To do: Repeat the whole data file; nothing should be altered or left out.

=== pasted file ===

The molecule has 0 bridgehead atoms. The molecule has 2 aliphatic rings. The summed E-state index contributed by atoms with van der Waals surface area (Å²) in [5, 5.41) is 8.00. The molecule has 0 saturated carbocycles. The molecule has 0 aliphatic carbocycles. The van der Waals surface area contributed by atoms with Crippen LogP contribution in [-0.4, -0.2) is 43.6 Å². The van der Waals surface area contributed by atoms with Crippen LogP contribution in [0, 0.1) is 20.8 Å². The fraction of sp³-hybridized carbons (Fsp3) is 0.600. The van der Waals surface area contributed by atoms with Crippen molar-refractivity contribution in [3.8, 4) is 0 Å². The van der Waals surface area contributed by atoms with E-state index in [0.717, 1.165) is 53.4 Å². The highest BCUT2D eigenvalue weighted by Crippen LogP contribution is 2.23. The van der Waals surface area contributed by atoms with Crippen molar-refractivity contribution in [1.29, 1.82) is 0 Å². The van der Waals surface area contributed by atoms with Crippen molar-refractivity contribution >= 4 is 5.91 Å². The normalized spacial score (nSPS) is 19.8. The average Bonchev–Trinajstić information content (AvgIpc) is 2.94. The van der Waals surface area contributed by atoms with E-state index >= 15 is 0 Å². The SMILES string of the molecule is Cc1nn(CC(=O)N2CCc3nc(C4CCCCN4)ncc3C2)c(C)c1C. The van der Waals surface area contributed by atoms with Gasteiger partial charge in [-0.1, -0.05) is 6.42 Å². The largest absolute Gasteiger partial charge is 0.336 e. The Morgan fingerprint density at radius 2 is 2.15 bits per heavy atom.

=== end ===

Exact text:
The molecule has 0 bridgehead atoms. The molecule has 2 aliphatic rings. The summed E-state index contributed by atoms with van der Waals surface area (Å²) in [5, 5.41) is 8.00. The molecule has 0 saturated carbocycles. The molecule has 0 aliphatic carbocycles. The van der Waals surface area contributed by atoms with Crippen LogP contribution in [-0.4, -0.2) is 43.6 Å². The van der Waals surface area contributed by atoms with Crippen LogP contribution in [0, 0.1) is 20.8 Å². The fraction of sp³-hybridized carbons (Fsp3) is 0.600. The van der Waals surface area contributed by atoms with Crippen molar-refractivity contribution in [3.8, 4) is 0 Å². The van der Waals surface area contributed by atoms with E-state index in [0.717, 1.165) is 53.4 Å². The highest BCUT2D eigenvalue weighted by Crippen LogP contribution is 2.23. The van der Waals surface area contributed by atoms with Crippen molar-refractivity contribution in [1.29, 1.82) is 0 Å². The van der Waals surface area contributed by atoms with Crippen molar-refractivity contribution >= 4 is 5.91 Å². The normalized spacial score (nSPS) is 19.8. The average Bonchev–Trinajstić information content (AvgIpc) is 2.94. The van der Waals surface area contributed by atoms with E-state index >= 15 is 0 Å². The SMILES string of the molecule is Cc1nn(CC(=O)N2CCc3nc(C4CCCCN4)ncc3C2)c(C)c1C. The van der Waals surface area contributed by atoms with Gasteiger partial charge in [-0.1, -0.05) is 6.42 Å². The largest absolute Gasteiger partial charge is 0.336 e. The Morgan fingerprint density at radius 2 is 2.15 bits per heavy atom.